Ellsbury continued his spectacular June, going 4-for-4 with the pair of three-baggers, a walk and a steal to improve to a .357 average and 1.001 OPS along with nine steals this month. He became the first Sox hitter to collect two triples in a game since David Ortiz improbably accomplished the feat on July 22, 2004.
Meanwhile, he became just the fourth player in Sox history with two or more 30-steal seasons, joining Tris Speaker (5 times), Johnny Damon (2) and Harry Hooper (2). Ellsbury, in fact, is on pace for 69 steals this year, a mark that would shatter the team record of 54 set by Tommy Harper in 1973. He has swiped a dozen straight bags without getting caught.
There is, however, one note of caution about his base-stealing prowess. A year ago, Ellsbury stole 34 bases through the Sox’ first 74 games, but then seemed to hit a wall, swiping 16 bases over the team’s final 88 games.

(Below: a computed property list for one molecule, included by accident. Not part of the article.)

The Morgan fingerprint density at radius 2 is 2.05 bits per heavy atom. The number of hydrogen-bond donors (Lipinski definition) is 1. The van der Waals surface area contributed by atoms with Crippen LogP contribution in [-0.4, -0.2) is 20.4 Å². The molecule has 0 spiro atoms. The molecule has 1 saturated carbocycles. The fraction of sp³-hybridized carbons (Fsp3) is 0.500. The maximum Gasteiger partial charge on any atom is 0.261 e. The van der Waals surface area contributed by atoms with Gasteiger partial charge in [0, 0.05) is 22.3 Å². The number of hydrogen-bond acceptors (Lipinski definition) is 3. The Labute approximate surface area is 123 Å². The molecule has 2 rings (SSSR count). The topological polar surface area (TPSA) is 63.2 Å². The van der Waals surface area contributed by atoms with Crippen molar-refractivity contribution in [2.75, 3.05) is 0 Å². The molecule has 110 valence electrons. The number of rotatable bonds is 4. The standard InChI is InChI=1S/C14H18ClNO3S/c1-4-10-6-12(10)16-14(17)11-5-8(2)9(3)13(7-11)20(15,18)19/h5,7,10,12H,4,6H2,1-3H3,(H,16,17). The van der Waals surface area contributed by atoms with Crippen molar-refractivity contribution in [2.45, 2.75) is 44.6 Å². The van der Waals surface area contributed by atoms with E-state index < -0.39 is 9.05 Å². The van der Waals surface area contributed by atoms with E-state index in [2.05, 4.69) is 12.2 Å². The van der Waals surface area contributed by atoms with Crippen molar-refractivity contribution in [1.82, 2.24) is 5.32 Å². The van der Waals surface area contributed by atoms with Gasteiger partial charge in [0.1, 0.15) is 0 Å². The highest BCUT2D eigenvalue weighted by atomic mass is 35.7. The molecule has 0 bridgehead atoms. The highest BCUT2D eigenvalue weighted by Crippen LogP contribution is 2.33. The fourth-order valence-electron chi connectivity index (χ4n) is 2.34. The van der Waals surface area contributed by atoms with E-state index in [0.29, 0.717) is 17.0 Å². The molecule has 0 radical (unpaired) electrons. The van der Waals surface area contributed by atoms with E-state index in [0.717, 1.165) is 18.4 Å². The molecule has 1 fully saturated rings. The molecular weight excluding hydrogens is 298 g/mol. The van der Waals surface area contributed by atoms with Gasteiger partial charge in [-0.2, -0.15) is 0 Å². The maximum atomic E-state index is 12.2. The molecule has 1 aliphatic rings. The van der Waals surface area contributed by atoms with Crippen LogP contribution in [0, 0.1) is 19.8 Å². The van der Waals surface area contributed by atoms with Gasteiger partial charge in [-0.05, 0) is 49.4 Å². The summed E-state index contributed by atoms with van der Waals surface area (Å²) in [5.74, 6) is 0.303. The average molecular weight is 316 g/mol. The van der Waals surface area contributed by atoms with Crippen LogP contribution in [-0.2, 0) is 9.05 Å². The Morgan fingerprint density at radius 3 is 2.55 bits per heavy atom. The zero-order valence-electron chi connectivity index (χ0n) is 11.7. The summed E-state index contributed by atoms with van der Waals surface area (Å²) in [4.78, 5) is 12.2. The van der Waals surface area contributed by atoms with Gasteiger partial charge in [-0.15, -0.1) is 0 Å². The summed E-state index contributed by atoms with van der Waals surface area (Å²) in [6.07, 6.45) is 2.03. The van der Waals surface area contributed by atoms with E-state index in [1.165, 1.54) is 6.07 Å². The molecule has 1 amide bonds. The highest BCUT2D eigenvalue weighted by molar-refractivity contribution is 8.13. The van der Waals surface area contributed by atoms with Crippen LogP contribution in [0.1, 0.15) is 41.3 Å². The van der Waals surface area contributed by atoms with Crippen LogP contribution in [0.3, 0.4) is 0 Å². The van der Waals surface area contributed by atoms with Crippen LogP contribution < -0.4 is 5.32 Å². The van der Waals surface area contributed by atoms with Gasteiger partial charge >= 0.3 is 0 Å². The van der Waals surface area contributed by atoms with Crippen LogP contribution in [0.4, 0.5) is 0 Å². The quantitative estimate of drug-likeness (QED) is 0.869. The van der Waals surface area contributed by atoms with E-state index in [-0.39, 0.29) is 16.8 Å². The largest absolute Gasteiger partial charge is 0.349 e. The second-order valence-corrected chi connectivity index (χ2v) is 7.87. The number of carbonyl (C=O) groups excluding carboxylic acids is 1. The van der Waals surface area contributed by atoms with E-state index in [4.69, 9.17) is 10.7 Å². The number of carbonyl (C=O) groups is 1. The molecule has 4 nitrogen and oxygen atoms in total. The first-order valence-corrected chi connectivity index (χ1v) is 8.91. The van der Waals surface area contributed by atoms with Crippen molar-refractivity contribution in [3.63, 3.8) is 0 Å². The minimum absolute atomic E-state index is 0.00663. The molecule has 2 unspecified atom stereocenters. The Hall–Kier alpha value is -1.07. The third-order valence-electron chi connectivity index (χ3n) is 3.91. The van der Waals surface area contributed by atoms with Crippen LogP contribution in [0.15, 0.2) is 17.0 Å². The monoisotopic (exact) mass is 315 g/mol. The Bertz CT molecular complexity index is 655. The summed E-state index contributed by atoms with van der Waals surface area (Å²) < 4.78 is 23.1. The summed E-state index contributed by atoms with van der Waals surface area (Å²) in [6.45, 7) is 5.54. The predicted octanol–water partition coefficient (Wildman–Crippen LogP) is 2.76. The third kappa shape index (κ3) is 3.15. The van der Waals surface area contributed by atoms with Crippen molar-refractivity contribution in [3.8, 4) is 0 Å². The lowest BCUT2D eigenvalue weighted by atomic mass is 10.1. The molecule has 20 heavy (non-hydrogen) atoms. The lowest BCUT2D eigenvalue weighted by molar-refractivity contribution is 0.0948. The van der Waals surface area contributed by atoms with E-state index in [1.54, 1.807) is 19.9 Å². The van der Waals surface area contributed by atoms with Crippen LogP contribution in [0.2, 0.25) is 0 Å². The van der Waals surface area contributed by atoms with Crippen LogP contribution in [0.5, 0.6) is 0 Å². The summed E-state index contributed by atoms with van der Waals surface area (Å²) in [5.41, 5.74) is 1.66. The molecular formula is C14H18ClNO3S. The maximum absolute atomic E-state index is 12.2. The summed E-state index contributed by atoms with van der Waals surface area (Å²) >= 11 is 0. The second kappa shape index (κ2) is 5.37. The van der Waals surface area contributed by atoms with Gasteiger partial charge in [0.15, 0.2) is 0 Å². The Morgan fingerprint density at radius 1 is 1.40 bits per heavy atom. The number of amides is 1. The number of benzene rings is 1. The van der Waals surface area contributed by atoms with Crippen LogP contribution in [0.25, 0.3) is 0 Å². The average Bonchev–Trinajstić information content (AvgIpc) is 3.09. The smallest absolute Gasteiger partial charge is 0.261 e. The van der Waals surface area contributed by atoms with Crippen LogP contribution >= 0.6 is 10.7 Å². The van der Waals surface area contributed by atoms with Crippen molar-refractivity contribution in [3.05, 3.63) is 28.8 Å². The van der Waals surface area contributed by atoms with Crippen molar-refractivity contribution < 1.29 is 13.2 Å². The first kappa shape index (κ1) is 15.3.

Nonetheless, the Sox will have little cause for complaint if that history repeats itself so long as Ellsbury remains a near constant presence on base as he has this month while making consistent, hard contact.
“I'm trying to drive the ball,” Ellsbury told reporters. “That's been happening lately."
NICK GREEN IS RIDICULOUSLY ATHLETIC
Nick Green is a fairly quiet and unassuming sort, and so it has been somewhat surprising to see him emerge at times in recent weeks as the flashiest defender on the field for the Red Sox. The shortstop took that development to new extremes on Tuesday.
With one out and Christian Guzman on first in the bottom of the third, Nick Johnson bounced a ball just to the right of second base. Green fielded the ball and slapped a tag on Guzman while flipping over him, but somehow managed to maintain his balance when he hit the ground, popping up to his feet and firing a seed to first to complete a double play.
Description can do the play only so much justice. Visual evidence (from mlb.com) is better. (Note the expression on Kevin Youkilis’ face at the end of the play.)